The Samaritan urge

My fascination with shopkeeping began when I was about seven years old and my mother told me one of the facts of life: shopkeepers (she said) were in business to make a profit, and they sold their goods for more money than they had paid for them. At first I was indignant. Later, when I came to appreciate nuances of thievery, I began to admire the sheer effrontery of it: buying cheap and selling dear. Now why hadn’t I thought of that?

This memory was slowly rising through my brain one day when I was out in the streets, prospecting. My landlord was dunning me again and I was living on stolen food – iced doughnuts, mainly.

I was actually planning to get hold of someone’s cash, and this went against my principles. I’m an opportunist. When I’m in form, the laden pocket calls sweetly to my hand, which leaps to its task. Sometimes I’ll speak to the pocket’s owner (always a man; I’m not a snatcher of women’s bags), and sometimes I’ll brush him with my shoulder. Usually I pause near him and fall into the dipping trance. Then my subtle fingers go ferreting for their prey. But now I was scheming for profit.

I moved gingerly through crowds like an aged pensioner. (I am aged, and I’d love to be a pensioner, but if I tried to fill the forms in, truthfully . . . . )

To see me at work, you’d imagine I was thinking of nothing, that I wasn’t capable of thinking. And you could be right, for when I work I allow the protective cuticle to dissolve. I open myself. My antennae go to maximum sensitivity. In this condition I could detect a policeman through a thick concrete wall. And yet, even exposed, quivering with sensitiveness, I am not in danger. I’m in a state of security. I carry out my raids without looking out for predators. If danger threatens – well, that’s what it does. It threatens, it blusters, it staggers about with its lower lip thrust out. And when it does, being no hero, I yield to the threats and become very quiet and still.

I forget how I came to be right there at that moment. But I do remember how ready I was for action. I was in that suspended state between anxiety and peace that I get into when my hand is ready to do its duty. But no likely pockets were to be seen. I was a bit like Michelangelo on one of those public holidays when he turned up for work at the Sistine Chapel and found it was closed.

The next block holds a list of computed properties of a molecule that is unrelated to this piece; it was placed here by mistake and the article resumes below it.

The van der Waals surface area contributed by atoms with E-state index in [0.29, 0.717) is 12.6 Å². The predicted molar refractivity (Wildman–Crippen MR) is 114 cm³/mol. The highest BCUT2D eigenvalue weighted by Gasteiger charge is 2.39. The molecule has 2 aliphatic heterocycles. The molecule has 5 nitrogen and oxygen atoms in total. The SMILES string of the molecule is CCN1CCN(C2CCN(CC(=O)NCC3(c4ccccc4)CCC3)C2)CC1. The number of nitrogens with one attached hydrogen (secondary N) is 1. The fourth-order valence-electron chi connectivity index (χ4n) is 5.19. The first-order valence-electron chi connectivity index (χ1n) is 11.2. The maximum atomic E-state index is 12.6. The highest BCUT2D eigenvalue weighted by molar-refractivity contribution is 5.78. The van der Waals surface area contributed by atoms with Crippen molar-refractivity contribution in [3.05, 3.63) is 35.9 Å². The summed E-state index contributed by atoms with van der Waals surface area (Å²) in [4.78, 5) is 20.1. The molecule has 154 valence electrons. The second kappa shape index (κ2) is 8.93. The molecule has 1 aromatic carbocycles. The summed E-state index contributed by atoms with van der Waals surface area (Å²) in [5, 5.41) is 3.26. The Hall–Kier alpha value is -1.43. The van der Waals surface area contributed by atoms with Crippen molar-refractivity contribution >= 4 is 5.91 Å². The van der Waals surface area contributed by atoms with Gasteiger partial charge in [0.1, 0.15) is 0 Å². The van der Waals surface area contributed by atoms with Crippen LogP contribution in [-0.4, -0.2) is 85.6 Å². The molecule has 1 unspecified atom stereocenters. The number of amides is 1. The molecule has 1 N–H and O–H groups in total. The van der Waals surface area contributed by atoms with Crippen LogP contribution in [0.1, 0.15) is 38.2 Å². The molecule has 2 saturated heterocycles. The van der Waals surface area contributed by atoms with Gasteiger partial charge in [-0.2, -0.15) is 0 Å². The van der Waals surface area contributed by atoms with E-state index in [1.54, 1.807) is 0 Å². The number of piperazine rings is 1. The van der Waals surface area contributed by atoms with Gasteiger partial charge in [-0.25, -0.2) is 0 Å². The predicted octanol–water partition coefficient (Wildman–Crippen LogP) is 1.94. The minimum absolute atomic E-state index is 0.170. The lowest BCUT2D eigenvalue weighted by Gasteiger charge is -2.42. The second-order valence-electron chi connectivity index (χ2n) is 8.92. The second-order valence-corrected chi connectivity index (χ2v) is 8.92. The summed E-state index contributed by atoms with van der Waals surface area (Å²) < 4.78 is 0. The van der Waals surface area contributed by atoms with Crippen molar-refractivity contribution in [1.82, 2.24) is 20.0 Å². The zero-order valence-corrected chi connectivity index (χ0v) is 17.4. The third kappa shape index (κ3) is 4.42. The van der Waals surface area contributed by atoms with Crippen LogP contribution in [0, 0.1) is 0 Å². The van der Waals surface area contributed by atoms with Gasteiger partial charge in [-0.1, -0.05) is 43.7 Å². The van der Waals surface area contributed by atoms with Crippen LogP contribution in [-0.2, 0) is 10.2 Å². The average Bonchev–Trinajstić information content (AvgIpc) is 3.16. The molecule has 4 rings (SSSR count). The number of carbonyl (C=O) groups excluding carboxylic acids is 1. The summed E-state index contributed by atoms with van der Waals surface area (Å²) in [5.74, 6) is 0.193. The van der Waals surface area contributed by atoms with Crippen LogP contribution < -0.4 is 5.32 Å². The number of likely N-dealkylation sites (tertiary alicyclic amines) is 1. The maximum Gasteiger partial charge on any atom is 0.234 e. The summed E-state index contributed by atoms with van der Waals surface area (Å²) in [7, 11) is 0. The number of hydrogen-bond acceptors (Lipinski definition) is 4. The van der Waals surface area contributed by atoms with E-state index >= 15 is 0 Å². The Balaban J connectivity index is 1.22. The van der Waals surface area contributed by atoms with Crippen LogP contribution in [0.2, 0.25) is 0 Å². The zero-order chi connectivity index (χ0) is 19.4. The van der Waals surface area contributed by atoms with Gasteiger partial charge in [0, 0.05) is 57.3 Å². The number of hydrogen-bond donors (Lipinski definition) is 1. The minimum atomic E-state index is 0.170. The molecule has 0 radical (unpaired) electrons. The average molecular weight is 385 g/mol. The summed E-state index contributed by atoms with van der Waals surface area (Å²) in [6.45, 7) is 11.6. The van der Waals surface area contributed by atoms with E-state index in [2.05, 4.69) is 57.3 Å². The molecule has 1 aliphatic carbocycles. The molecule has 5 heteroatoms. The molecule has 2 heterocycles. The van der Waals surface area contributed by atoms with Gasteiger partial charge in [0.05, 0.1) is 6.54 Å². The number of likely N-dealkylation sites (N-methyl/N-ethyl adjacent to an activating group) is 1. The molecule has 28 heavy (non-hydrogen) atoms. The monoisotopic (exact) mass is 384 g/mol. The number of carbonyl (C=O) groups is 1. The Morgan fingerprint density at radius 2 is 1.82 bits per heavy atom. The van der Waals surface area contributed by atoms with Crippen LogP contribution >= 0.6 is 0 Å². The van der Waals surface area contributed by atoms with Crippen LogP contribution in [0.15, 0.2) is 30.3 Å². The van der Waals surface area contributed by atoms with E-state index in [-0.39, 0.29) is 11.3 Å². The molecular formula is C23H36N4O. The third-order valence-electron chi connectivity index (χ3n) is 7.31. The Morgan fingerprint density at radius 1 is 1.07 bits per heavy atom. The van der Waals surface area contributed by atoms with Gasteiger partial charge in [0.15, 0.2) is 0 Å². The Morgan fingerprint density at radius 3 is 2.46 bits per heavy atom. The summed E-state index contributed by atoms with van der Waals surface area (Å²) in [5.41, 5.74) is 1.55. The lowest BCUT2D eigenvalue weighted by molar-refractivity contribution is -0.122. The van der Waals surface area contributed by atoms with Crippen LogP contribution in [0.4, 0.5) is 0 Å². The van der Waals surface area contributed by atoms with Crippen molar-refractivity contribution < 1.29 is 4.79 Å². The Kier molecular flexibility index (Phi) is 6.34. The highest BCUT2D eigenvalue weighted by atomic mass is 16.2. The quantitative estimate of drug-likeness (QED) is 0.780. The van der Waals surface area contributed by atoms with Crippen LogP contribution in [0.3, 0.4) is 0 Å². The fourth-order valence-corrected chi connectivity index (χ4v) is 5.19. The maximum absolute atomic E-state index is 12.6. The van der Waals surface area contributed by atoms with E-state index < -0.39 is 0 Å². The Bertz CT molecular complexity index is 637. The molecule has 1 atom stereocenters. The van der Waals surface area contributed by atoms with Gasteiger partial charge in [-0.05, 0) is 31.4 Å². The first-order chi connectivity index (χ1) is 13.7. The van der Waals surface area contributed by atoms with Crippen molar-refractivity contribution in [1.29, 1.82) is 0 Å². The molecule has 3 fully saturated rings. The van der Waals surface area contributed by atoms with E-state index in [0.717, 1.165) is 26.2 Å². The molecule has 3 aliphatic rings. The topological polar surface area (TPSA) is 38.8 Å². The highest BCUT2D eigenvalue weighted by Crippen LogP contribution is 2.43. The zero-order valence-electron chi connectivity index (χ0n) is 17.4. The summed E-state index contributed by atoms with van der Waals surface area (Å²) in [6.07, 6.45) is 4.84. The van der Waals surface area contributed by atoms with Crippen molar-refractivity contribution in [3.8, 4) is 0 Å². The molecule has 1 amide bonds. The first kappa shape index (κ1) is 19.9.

And then I saw him.

He slipped through that shopping arcade like a tall sailing ship, aloof and unstoppable. His bright blue eyes shone. He had the rapid, yet leisurely stride of the very long-legged. And then he stopped. He did not see me. Nobody sees me unless I want them to. He peered through the door of a shop given over entirely to leathery things – handbags, briefcases, wallets and the like. And I knew he had larceny on his mind. But why bother to steal leather? It’s not immediately convertible into cash. I kept watching and soon realised that he had, like a good, true and honest thief, seen what I (a professional blinkered by his own specialism) had not seen – an open cash drawer.

The cashier, a middle-aged woman, was shouting something at the retreating back of a man I took to be the manager. He gave no sign of having heard her, so she ran to the back of the shop, calling his name.

My thief moved quickly into the shop, looked at the woman and then at the cash register drawer. And there it was, sticking up, unsecured by the clips that held all the rest of the money down – a twenty-dollar note. Looking through the window, I could almost hear it calling to him like a lover: Take me, take me! And surely it was no fault of his that his hand suddenly moved under its own volition, shot out and tweaked the note from the drawer. I saw the hand dive into his overcoat pocket and I knew that it was burrowing in there, threatening to tear through the lining.

He left the shop and quickly walked away – too quickly. I wanted to call after him: Slow down, slow down, you look like a thief!

But of course I said nothing.

I followed him. How easy that sounds, and how difficult it was for a ruined person of my age and condition to keep up with a perfectly healthy and long-legged young man. It was touch and go for a while. My face must have been red, my blood pressure lethally high and my heart ready to burst by the time he slowed down. But I was still there, still on his trail. I suspected that, having pulled off an acquisition, he would imagine that the whole business of thieving was easy, and would do it again, and again, until he was spotted and nabbed. The mistake they all make is to yield to the urge. I myself do not have urges. I have plans. This one would yield again and again. Perhaps, I thought, I could teach him how to act like a professional instead of loose cannon.

He stopped outside a bookshop, peered into its window and fell into a covetous trance. He had seen a book that called to him, as books call to the bookish. He drew his gaze away from the window and looked from left to right.

I couldn’t bring myself to rush forward and tell him, No! Don’t do it. I watched as he entered the shop. I waited. I was soon bored and anxious. I knew what was going to happen. It happened. A car drew up. Two uniformed men got out. They didn’t hurry. They went into the shop, came out a few minutes later with the incompetent thief. I felt my head shake itself. Either it was sadness or a Parkinsonian attack. Ah, the follies of youth. The two policemen inserted the youth carefully into the car and they all drove away.